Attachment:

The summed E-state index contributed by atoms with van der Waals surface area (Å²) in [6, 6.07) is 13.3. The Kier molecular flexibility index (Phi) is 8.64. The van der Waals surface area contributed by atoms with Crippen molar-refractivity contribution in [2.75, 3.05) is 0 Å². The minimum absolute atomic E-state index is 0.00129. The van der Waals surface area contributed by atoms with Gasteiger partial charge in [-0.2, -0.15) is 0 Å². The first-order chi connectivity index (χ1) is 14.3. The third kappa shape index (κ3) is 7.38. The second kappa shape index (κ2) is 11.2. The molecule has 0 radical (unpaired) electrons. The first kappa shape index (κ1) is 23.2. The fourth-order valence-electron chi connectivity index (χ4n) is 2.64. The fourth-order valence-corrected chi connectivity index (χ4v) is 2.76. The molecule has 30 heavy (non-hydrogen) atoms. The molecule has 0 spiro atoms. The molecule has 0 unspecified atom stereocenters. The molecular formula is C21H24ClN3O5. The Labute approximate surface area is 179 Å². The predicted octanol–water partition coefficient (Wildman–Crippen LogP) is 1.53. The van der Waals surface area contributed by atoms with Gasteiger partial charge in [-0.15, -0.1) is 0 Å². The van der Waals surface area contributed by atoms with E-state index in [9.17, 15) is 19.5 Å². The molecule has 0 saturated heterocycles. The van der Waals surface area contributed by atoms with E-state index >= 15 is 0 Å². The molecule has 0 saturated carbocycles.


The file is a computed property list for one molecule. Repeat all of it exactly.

The summed E-state index contributed by atoms with van der Waals surface area (Å²) in [6, 6.07) is 13.3. The Kier molecular flexibility index (Phi) is 8.64. The van der Waals surface area contributed by atoms with Crippen molar-refractivity contribution in [2.75, 3.05) is 0 Å². The minimum absolute atomic E-state index is 0.00129. The van der Waals surface area contributed by atoms with Gasteiger partial charge in [-0.2, -0.15) is 0 Å². The first-order chi connectivity index (χ1) is 14.3. The third kappa shape index (κ3) is 7.38. The second kappa shape index (κ2) is 11.2. The molecule has 0 radical (unpaired) electrons. The first kappa shape index (κ1) is 23.2. The fourth-order valence-electron chi connectivity index (χ4n) is 2.64. The fourth-order valence-corrected chi connectivity index (χ4v) is 2.76. The molecule has 30 heavy (non-hydrogen) atoms. The molecule has 0 spiro atoms. The molecule has 0 unspecified atom stereocenters. The molecular formula is C21H24ClN3O5. The Labute approximate surface area is 179 Å². The predicted octanol–water partition coefficient (Wildman–Crippen LogP) is 1.53. The van der Waals surface area contributed by atoms with Gasteiger partial charge in [-0.15, -0.1) is 0 Å². The van der Waals surface area contributed by atoms with E-state index in [9.17, 15) is 19.5 Å². The molecule has 0 saturated heterocycles. The van der Waals surface area contributed by atoms with E-state index >= 15 is 0 Å². The molecule has 0 saturated carbocycles.